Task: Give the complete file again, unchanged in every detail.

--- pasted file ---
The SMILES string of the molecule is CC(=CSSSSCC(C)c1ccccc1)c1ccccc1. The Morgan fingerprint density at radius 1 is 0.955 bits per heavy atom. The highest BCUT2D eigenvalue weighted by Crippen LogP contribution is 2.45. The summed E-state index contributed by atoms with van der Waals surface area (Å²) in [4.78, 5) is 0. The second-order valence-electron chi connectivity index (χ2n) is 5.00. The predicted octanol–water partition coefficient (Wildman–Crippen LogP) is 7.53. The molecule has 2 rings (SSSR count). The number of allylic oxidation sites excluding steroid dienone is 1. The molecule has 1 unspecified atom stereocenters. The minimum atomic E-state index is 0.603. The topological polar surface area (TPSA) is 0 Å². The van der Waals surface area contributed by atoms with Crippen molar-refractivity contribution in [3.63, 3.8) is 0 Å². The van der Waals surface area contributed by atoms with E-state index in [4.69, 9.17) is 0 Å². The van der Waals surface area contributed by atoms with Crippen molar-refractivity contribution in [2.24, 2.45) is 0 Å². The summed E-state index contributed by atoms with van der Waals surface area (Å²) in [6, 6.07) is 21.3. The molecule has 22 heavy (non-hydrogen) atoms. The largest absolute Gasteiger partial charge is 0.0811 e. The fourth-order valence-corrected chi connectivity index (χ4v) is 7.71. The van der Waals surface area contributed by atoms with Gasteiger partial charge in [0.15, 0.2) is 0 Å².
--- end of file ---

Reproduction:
The SMILES string of the molecule is CC(=CSSSSCC(C)c1ccccc1)c1ccccc1. The Morgan fingerprint density at radius 1 is 0.955 bits per heavy atom. The highest BCUT2D eigenvalue weighted by Crippen LogP contribution is 2.45. The summed E-state index contributed by atoms with van der Waals surface area (Å²) in [4.78, 5) is 0. The second-order valence-electron chi connectivity index (χ2n) is 5.00. The predicted octanol–water partition coefficient (Wildman–Crippen LogP) is 7.53. The molecule has 2 rings (SSSR count). The number of allylic oxidation sites excluding steroid dienone is 1. The molecule has 1 unspecified atom stereocenters. The minimum atomic E-state index is 0.603. The topological polar surface area (TPSA) is 0 Å². The van der Waals surface area contributed by atoms with Crippen molar-refractivity contribution in [3.63, 3.8) is 0 Å². The van der Waals surface area contributed by atoms with E-state index in [4.69, 9.17) is 0 Å². The van der Waals surface area contributed by atoms with Crippen molar-refractivity contribution in [2.24, 2.45) is 0 Å². The summed E-state index contributed by atoms with van der Waals surface area (Å²) in [6, 6.07) is 21.3. The molecule has 22 heavy (non-hydrogen) atoms. The largest absolute Gasteiger partial charge is 0.0811 e. The fourth-order valence-corrected chi connectivity index (χ4v) is 7.71. The van der Waals surface area contributed by atoms with Gasteiger partial charge in [0.15, 0.2) is 0 Å².